Wealth managers cast their eye over China and Asia in light of recent celebrations of a new year.
As the celebrations for the Chinese New Year begin to wind down, here is a selection of comments from wealth management houses about the next 12 months for China and the wider world.
BlackRock – Andrew Swan, managing director, head of Asian equities and portfolio manager for the BlackRock Asia and BlackRock Asia Special Situations funds
There’s been a lot of crowing ahead of the year of the rooster and while investors should listen, their prime focus ought to be on China’s improving growth signals and emerging opportunities in individual Chinese stocks. It is still too early to determine the eventual effects the new US administration will have on global trade, but we believe sanctions against Chinese imports will almost certainly be too costly for the US consumers. Making smartphones more expensive, for example, will not be popular. Other practicalities suggest high tariffs are improbable too: US businesses have spent decades assembling supply chains in China. They rely on them now, and cannot recreate them quickly domestically - or perhaps even at all. A pragmatic approach to trade with China is therefore the most likely outcome, in our view, but we will be watching this area carefully.
The question of US trade aside, the Chinese economy enters the new year looking robust. The most recent quarterly data show that trade, producer price indices, purchasing manager indices, and most high-frequency indicators like construction activity or retail sales continue to recover, highlighting an economy gaining in strength. This improvement should persist in 2017, leading to industrial profits growth and further upside in earnings. This should be underpinned by the ongoing structural reforms in China, which could indeed broaden in scope this year. In our view this will be crucial to ensuring that the economy not only keeps expanding but more importantly gains in quality, with greater reliance on domestic consumption and a more efficient domestic market and corporate environment. Ultimately, such trends will furthermore soften the impact of any trade tension that might be surfacing.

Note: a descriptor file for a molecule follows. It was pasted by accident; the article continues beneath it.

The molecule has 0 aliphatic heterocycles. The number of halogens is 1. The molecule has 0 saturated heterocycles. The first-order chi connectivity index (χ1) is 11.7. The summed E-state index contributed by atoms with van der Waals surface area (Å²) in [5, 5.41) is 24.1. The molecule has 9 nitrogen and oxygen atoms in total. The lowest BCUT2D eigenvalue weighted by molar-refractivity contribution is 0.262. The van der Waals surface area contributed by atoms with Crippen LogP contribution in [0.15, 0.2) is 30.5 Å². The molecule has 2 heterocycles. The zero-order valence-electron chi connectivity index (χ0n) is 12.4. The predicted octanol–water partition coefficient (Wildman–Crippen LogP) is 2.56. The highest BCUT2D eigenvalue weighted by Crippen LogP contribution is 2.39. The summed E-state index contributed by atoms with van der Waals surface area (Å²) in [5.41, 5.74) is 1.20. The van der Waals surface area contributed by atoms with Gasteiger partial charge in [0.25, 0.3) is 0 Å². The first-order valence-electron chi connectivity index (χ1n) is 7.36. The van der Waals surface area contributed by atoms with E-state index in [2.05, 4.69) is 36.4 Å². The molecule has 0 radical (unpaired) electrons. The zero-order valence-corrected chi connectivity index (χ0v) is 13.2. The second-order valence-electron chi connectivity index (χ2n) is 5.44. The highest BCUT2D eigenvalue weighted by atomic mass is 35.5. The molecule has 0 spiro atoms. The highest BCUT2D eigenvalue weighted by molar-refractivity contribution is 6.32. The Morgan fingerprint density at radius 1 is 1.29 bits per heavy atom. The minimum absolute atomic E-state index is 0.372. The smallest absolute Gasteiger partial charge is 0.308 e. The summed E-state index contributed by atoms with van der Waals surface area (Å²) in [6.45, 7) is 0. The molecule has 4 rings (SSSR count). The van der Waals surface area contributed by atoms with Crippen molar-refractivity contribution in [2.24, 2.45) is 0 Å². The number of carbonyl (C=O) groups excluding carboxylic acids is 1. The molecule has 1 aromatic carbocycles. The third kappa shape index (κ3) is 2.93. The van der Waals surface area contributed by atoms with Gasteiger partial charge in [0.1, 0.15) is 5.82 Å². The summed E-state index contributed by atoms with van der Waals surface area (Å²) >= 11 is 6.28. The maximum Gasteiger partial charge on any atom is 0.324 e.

Liontrust – Mark Williams, co-manager of the Liontrust Asia Income Fund
The Liontrust Asia Income Fund had slightly over 40 per cent exposure to Hong Kong and China at the start of the year. All of this is via companies listed in Hong Kong (not A-shares, listed in the Chinese mainland markets), but they are companies with exposure to the mainland Chinese market, rather than the Hong Kong economy, which we think will struggle in a world of rising US interest rates.
This is the largest geographical weighting within the portfolio, reflecting a generally positive view on certain specific areas of the Chinese economy, but also marks a reduction from approximately 45 per cent at its peak. The reduction comes after a period of strong performance in 2016.
Much of the equity strength has reflected a confluence of positive factors in the Chinese economy. Rate cuts in 2015 took interest rates to accommodative levels which were maintained throughout 2016, which helped those with high debt burdens and benefitted areas such as property. Government spending also continued, much of it in long-term infrastructure projects, which combined with recent cuts in capacity to improve material prices. This was further aided by the US’s promise that whichever party won last year’s election would increase American infrastructure spending.